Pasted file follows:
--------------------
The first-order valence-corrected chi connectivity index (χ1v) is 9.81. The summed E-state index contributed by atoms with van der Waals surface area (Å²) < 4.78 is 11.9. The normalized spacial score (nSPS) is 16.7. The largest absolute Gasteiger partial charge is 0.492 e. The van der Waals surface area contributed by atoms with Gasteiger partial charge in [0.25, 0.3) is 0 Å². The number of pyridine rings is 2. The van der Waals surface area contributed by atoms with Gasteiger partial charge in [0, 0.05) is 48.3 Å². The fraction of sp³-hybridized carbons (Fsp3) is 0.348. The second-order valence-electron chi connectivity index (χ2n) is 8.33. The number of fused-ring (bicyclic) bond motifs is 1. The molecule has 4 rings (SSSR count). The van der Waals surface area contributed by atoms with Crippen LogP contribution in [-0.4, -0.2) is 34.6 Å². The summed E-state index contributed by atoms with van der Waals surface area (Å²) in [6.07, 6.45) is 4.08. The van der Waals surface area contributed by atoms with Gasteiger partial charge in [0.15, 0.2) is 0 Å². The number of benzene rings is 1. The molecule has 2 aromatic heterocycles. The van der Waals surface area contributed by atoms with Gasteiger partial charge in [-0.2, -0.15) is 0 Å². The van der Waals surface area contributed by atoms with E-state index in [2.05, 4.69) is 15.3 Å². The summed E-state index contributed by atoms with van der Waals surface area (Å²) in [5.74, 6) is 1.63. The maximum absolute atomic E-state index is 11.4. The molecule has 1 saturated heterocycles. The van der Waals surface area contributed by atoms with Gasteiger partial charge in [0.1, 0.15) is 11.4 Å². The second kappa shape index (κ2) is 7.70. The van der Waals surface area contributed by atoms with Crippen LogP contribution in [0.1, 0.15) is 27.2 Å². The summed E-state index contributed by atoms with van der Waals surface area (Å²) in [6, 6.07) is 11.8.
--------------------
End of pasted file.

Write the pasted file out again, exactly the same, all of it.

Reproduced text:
The first-order valence-corrected chi connectivity index (χ1v) is 9.81. The summed E-state index contributed by atoms with van der Waals surface area (Å²) < 4.78 is 11.9. The normalized spacial score (nSPS) is 16.7. The largest absolute Gasteiger partial charge is 0.492 e. The van der Waals surface area contributed by atoms with Gasteiger partial charge in [0.25, 0.3) is 0 Å². The number of pyridine rings is 2. The van der Waals surface area contributed by atoms with Gasteiger partial charge in [0, 0.05) is 48.3 Å². The fraction of sp³-hybridized carbons (Fsp3) is 0.348. The second-order valence-electron chi connectivity index (χ2n) is 8.33. The number of fused-ring (bicyclic) bond motifs is 1. The molecule has 4 rings (SSSR count). The van der Waals surface area contributed by atoms with Crippen LogP contribution in [-0.4, -0.2) is 34.6 Å². The summed E-state index contributed by atoms with van der Waals surface area (Å²) in [6.07, 6.45) is 4.08. The van der Waals surface area contributed by atoms with Gasteiger partial charge in [0.15, 0.2) is 0 Å². The number of benzene rings is 1. The molecule has 2 aromatic heterocycles. The van der Waals surface area contributed by atoms with Gasteiger partial charge in [-0.2, -0.15) is 0 Å². The van der Waals surface area contributed by atoms with E-state index in [2.05, 4.69) is 15.3 Å². The summed E-state index contributed by atoms with van der Waals surface area (Å²) in [5.74, 6) is 1.63. The maximum absolute atomic E-state index is 11.4. The molecule has 1 saturated heterocycles. The van der Waals surface area contributed by atoms with Gasteiger partial charge in [0.1, 0.15) is 11.4 Å². The second kappa shape index (κ2) is 7.70. The van der Waals surface area contributed by atoms with Crippen LogP contribution in [0.1, 0.15) is 27.2 Å². The summed E-state index contributed by atoms with van der Waals surface area (Å²) in [6, 6.07) is 11.8.